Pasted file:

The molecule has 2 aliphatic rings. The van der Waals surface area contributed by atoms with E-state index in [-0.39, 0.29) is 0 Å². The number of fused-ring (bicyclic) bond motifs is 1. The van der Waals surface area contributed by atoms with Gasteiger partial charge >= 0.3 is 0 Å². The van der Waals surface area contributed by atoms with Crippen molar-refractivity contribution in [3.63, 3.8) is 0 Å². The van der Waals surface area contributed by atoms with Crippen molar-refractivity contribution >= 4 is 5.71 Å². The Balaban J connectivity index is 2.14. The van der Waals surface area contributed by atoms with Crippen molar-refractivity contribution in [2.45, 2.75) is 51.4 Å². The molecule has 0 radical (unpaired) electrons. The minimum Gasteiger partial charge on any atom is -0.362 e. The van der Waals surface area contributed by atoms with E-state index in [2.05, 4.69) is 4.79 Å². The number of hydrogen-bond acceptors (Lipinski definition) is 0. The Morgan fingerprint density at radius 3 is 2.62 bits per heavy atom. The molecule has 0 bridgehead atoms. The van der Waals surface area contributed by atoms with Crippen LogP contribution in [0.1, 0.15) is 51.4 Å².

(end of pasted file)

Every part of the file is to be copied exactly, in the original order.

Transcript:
The molecule has 2 aliphatic rings. The van der Waals surface area contributed by atoms with E-state index in [-0.39, 0.29) is 0 Å². The number of fused-ring (bicyclic) bond motifs is 1. The van der Waals surface area contributed by atoms with Gasteiger partial charge >= 0.3 is 0 Å². The van der Waals surface area contributed by atoms with Crippen molar-refractivity contribution in [3.63, 3.8) is 0 Å². The van der Waals surface area contributed by atoms with Crippen molar-refractivity contribution >= 4 is 5.71 Å². The Balaban J connectivity index is 2.14. The van der Waals surface area contributed by atoms with Crippen molar-refractivity contribution in [2.45, 2.75) is 51.4 Å². The molecule has 0 radical (unpaired) electrons. The minimum Gasteiger partial charge on any atom is -0.362 e. The van der Waals surface area contributed by atoms with E-state index in [2.05, 4.69) is 4.79 Å². The number of hydrogen-bond acceptors (Lipinski definition) is 0. The Morgan fingerprint density at radius 3 is 2.62 bits per heavy atom. The molecule has 0 bridgehead atoms. The van der Waals surface area contributed by atoms with Crippen LogP contribution in [0.1, 0.15) is 51.4 Å².